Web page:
With the black powder every muzzleloader shooter is accustomed to it's almost impossible to blow a rifle up no matter how much powder is used if the projectile is seated firmly on the powder charge. Excess powder is simply blown out the muzzle with the bullet (or ball) and burns in a big flash. If the bullet isn't seated all the way down it leaves an air space for the powder to burn in, greatly increasing pressures.

Add in the much faster burn rate of smokeless powder and the amount of powder used becomes much more critical, as does the risk involved in not eliminating a void. These aren't inherently dangerous rifles but they ARE much easier to screw up with than regular muzzleloaders, as several shooters have clearly demonstrated.

Or they have a metallurgical fault.


Savage makes an awful lot of guns, mostly cartridge rifles intended for smokeless powder, that are not known for blowing up. Of course, reloaders manage to ruin some by double-charging their loads or trying ill-advised experiments, but overall they are actually very strong, relatively inexpensive guns known for much-better-than-average accuracy.
 
2017-12-07 02:41:14 AM  
You can have my muzzleloader when you pry it from by blown off hands?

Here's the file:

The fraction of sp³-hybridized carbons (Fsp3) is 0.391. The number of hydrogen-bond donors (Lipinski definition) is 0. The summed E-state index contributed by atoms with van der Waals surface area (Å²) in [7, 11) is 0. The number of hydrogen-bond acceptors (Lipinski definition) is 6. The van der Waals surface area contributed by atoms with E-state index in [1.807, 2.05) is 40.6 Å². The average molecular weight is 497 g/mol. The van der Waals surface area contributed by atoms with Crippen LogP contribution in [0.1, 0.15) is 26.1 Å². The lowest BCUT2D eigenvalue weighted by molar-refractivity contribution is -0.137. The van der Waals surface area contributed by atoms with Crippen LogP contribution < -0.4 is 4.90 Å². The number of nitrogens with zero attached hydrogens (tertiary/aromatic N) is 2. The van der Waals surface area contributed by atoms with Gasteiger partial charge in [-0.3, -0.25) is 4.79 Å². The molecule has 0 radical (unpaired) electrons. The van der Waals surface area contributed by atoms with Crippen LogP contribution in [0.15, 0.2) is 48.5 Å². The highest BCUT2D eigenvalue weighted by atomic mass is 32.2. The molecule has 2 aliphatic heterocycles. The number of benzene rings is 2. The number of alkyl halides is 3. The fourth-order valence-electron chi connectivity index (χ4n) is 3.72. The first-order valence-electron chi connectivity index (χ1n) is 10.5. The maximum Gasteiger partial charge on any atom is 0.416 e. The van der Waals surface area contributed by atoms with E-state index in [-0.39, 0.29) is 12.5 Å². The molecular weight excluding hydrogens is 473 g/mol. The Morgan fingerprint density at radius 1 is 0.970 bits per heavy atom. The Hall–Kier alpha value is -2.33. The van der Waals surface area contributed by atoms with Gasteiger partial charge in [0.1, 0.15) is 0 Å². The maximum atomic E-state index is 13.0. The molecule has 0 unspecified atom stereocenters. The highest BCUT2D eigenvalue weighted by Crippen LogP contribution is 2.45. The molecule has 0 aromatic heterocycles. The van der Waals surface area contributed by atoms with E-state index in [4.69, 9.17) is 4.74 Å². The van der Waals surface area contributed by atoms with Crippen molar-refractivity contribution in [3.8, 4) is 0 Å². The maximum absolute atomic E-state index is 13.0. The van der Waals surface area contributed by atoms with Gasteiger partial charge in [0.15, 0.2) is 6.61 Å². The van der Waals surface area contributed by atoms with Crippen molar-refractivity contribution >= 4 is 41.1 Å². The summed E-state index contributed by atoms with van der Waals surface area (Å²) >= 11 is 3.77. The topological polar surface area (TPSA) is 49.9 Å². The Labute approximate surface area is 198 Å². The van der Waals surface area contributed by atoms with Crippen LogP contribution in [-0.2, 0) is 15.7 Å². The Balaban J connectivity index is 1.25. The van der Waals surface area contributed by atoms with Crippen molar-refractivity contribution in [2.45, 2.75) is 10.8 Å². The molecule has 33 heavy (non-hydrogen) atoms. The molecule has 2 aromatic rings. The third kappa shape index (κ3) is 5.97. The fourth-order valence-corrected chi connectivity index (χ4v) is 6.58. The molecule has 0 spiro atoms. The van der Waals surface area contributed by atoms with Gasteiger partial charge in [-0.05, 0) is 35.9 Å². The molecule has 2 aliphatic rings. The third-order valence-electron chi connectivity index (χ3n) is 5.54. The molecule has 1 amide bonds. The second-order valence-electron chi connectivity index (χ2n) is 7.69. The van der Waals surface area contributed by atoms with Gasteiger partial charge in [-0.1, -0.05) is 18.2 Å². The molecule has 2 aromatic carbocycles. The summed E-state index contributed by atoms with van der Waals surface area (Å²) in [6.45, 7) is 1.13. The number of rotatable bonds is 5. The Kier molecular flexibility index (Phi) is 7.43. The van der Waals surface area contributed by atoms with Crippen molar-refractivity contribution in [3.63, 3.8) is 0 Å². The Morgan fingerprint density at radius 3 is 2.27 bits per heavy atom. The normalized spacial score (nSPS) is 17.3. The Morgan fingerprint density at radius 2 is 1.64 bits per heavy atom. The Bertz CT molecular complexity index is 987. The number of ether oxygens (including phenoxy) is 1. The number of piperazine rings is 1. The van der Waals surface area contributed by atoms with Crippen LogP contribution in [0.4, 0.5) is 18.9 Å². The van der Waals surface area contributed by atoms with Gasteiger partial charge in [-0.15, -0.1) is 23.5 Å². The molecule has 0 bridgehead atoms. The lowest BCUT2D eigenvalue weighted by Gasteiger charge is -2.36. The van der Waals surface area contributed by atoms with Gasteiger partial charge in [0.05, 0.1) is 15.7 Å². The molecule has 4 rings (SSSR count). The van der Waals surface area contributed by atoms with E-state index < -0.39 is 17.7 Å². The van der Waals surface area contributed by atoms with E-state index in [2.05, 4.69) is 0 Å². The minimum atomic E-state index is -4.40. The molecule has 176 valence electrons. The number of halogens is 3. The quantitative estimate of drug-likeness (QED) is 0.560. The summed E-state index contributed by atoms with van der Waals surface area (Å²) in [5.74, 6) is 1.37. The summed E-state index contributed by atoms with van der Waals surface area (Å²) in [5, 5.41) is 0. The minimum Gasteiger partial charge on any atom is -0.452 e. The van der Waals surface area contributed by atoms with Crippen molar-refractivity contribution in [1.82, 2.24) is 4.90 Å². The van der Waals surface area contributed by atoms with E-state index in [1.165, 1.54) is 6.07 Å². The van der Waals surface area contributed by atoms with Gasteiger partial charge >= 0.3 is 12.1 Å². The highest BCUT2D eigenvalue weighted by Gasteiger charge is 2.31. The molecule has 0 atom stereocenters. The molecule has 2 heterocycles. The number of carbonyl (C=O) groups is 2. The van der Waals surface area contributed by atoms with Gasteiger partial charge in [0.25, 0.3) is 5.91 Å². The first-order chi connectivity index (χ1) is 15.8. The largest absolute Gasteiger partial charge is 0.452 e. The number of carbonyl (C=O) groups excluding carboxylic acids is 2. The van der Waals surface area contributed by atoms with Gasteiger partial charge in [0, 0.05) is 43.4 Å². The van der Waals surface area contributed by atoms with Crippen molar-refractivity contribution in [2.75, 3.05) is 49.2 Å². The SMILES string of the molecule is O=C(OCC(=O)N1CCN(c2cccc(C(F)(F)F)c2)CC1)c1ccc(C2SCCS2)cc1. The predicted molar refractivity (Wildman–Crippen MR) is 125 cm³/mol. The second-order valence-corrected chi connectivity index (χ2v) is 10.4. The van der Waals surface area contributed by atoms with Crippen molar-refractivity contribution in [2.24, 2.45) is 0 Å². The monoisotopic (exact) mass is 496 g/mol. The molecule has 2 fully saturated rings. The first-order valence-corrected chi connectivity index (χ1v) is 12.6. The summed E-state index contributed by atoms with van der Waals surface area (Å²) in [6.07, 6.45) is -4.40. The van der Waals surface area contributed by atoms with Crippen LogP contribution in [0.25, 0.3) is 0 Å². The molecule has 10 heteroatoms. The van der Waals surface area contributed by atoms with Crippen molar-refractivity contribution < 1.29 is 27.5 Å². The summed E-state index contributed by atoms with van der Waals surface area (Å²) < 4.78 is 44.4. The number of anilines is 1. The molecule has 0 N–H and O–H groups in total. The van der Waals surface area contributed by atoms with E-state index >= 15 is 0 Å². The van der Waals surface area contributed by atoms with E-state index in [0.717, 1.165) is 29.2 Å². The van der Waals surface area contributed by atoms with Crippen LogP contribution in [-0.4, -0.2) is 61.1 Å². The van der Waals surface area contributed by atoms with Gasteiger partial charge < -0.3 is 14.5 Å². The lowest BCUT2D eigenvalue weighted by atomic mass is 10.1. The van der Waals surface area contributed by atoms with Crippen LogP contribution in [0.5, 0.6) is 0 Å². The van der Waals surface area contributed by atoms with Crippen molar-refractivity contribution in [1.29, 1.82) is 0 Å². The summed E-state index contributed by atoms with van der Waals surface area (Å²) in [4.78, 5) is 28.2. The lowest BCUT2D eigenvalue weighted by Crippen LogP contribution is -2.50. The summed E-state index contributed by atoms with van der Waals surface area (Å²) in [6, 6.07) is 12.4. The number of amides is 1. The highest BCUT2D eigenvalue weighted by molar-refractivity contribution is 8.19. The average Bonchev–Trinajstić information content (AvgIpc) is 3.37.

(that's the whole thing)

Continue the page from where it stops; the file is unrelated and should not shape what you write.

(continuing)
2017-12-07 02:46:24 AM  

stan unusual: You can have my muzzleloader when you pry it from by blown off hands?


Well, reducing the number of fingers would make the prying much easier...
 
2017-12-07 02:48:33 AM  

stan unusual: You can have my muzzleloader when you pry it from find it and my blown off hands?


FTFY. Obvious cause of inability to type is obvious.
 
2017-12-07 02:53:05 AM  
Why should they have to?  The conservative answer is always that the free market will solve it.  In this case, word gets out that this product is defective, and people stop buying it, leading to its natural elimination.

Why are we not using this as the perfect tear case as to whether an overbearing government is a good thing?
 
2017-12-07 03:08:51 AM  

Horizon: davidphogan: feckingmorons: Oh, you mean adults that buy and own guns are going to have to be responsible for themselves.

OK

What other industries is it okay to sell an unsafe product in?  Are defective condoms okay if people dislike people who use them?

Take the article with a grain of salt. It is presenting the views of the guy suing Savage. While it is possible there was an issue with the steel it's more likely he accidentally double or triple charged it with smokeless powder and boom. That's not really Savage's fault or problem.